What have you learned about crime scene management and evidence collection? Â Do the guidelines make sense to you? Â What steps do you think are the most important to secure the crime scene and minimize tampering/maximize evidence location?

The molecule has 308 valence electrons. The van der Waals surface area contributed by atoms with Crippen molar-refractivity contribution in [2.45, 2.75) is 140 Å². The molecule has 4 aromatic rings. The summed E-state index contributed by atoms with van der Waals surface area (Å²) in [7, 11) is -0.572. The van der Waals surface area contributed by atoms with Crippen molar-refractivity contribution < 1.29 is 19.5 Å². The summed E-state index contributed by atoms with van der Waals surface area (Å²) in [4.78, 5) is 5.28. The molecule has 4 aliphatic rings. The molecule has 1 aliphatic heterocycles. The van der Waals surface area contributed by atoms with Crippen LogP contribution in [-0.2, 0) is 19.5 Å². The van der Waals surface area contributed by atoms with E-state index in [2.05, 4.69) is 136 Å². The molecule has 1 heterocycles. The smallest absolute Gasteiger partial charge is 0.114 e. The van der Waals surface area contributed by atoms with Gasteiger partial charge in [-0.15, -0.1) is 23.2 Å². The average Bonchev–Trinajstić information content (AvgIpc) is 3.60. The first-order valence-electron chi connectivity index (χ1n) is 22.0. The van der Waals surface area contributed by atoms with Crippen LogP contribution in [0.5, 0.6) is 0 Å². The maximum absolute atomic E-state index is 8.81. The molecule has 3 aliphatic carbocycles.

Based on the notes from the PowerPoint that we took, and the video that we watched, â€œHow to Commit the Perfect Murder,â€ I have learned a lot of information that will help me when I need to process a crime scene. Â From the powerpoint, I learned about the correct steps to take when processing a crime scene. Â Protocol may be broken if one of the step is done out of order, causing the whole case to be ruined. Â This is important to know, because if someone does something to risk the evidence of being contaminated, it could not be used in court, therefore, the suspect would have less evidence against them. Â I think that the most important steps are to photograph everything, and to keep ALL unauthorized personnel out of the area. Â Photographing the crime scene is a great way to catalog all of the evidence in relation to one another. Â Before moving and testing the evidence, itâ€™s crucial that the evidence is photographed for court proceedings, and case files. Â Keeping unauthorized personnel off of the premisses is also very important. Â Although this is tough to do, itâ€™s very important because there cannot be any risk of the evidence being compromised. Â This is a difficult job because when someone is killed, often the family is called and goes to the scene, where they can be unruly due to the recent loss. Â Evidence cannot be tampered with or else it could be used to falsely accuse someone of murder, and get the wrong person in trouble while the killer walks free. Â From the video, I learned about how to kill someone, and to get away with it. Â However, I also learned about how to think outside the box to catch someone who did everything they could think of to cover up their crime. Â This is a very important skill, because if a trained professional kills someone with very minimal evidence left over, then one needs to be able to wraps their mind around the idea of how it was done, what skills they would need, and who has those skills. Â Based on the video, I believe that the most important skills are those that use decomposition of the body, and thinking/testing for possible weapons. Â Decomposition of the body is crucial to a murder investigation, because it gives a specific time of death. Â I would not be able to work with these bugs, because they creep me out, however, the people who do are important. Â Time of death is a huge piece of evidence that can incriminate someone. Â If they are related to the victim in anyway, and they donâ€™t have a solid alibi, they will still be considered a suspect. Â Testing possible weapons is more my speed, because used test dummies and stabbing them with elaborate objects seems like a good stress relief to me. Â In the video, they tested to see if an icicle could have been used to stab someone. Â The test was very cool, and I think that these types of tests are important for figuring out the murder weapon. Â In class, we had a mock crime scene to practice collecting evidence. Â This activity was very helpful to me in my understanding of not disturbing the crime scene, and taking detailed notes/photos. Â I have included photos from that activity below. Â Disclosure: The blood/gun/victim ARE NOT REAL.